One device I enjoyed in the ending of the book was the image of Zamperini running the torch down in the opening ceremony of the Olympic Games. During his life as a POW, Zamperini dreamed to run in the Olympics with working legs again. This ending with him accomplishing his goal of running the Olympics was more or less completed. This event shows the possibilities Zamperini opened up with his own life just from the act of perseverance.

    In the very end, I give this book a 9/10. I loved the plot, enjoyed the rich character development of a variety of different characters, and appreciated it’s unbiased, well-based historical evidence. The only reason I give it a 9/10 is because the pacing of this book was rather infrequent. In some parts there would be a torrent of plot-heavy or intense scenes, but other chapters just spent entire pages writing about the mechanical components of an airplane. I did not like the mix of both informational and emotional scenes. I feel like the book should have just continued with one narrative tone throughout the entire book. However, this is me being picky as there are so many great aspects of this book. I would definitely recommend this book to any reader, especially if they want to learn more about the intricate facts of World War Two.

  15. Unbroken Review; 10/10

    The book starts off with Louis Zamperini in his wild childhood days and his rise to becoming an accomplished runner. As a result, the war was a dark time for Louis. Even with cheerful moments with comrades in training and combat; the nights before a raid, the danger of being raided, and the constant death surrounding Louis is already enough mental strain on anyone. However, times grew even darker when Louis became a Prisoner Of War (POW). Constantly Louis and other POWs endured extreme physical and mental pressure. Hard labor, the constant drag of a multitude of illnesses, lack of sufficient nutrition, and many other hard pressing factors contributed to the terrible experience of being a POW.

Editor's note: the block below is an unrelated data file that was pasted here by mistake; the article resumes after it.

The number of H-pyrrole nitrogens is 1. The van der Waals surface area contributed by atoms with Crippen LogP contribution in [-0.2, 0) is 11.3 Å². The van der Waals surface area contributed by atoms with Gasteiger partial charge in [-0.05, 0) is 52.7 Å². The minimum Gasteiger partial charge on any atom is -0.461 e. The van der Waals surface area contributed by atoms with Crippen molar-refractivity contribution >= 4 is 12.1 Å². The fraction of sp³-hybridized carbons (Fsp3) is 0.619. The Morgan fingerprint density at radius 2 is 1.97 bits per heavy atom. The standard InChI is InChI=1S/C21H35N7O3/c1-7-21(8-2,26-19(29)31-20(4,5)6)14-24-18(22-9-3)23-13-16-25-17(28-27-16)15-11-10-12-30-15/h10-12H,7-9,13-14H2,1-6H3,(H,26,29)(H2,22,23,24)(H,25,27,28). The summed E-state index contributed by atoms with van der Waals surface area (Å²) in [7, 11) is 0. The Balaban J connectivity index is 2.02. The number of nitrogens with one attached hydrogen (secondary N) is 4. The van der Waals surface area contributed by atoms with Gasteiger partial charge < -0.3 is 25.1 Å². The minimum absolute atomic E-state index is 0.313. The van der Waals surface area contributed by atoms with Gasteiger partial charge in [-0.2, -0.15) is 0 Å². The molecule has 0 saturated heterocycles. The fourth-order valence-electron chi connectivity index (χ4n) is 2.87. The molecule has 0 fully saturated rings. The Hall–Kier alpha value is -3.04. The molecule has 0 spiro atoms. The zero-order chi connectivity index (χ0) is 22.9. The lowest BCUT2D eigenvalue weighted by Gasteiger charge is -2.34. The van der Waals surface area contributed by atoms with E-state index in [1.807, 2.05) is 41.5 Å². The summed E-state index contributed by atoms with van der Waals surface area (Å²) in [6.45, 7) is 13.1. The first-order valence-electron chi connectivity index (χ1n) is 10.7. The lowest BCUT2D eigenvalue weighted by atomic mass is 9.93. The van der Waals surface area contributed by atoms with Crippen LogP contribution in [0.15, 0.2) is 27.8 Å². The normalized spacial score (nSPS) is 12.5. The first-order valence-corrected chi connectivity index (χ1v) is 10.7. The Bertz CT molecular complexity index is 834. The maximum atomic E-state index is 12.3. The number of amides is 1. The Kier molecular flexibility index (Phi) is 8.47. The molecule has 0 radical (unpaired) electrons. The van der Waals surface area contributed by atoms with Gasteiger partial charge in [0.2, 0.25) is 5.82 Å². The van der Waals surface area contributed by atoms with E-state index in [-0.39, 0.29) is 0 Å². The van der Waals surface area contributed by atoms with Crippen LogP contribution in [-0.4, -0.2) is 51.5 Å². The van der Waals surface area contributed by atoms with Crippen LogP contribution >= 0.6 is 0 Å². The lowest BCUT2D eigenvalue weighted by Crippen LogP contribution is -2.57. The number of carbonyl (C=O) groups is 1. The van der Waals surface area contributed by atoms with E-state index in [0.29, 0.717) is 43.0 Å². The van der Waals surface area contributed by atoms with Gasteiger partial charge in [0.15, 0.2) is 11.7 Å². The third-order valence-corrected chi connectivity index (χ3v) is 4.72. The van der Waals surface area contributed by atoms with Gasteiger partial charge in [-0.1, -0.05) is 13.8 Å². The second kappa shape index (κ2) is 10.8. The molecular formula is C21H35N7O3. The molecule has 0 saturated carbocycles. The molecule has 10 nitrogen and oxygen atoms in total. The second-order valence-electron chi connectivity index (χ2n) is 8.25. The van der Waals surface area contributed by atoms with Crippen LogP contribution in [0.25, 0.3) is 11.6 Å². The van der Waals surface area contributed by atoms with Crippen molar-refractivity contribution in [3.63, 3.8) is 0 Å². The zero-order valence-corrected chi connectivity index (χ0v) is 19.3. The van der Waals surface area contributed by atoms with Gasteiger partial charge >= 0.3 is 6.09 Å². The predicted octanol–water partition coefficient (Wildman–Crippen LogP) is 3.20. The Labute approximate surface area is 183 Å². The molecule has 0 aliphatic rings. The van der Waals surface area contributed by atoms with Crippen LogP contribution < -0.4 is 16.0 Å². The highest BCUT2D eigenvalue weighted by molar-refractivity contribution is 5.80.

I know that this has be reiterated multiple times, but the story is truly a wondrous compilation of events that demonstrate the persistence man can have. The will to live. If it were not for the mental strength of these men to get up every morning in order to survive; POWs would have gone “extinct” long before the war ended. In addition, if the men did not actively work and keep themselves busy, their mental state would have deteriorated exponentially. It was a combination of both physical and mental strength to make it through the war.

    One of the greatest things of the novel was how it came to life. Although the story is already so interesting and emotionally moving, Hillenbrand still had the challenge of incorporating the facts that all nonfiction novels should include. She managed adding a lot of factual information by adding in footnotes, which were conspicuous, but not interrupting the flow of reading. Many may be deterred by the nonfiction genre just like I was in the past. However, this novel included so many rich details necessary to building up the setting of each “scene” while making it flow and exciting enough for those fiction-only readers. Because of the rich details that add so much to the novel and amazing flow, I gave this novel a 10/10; a well deserved score.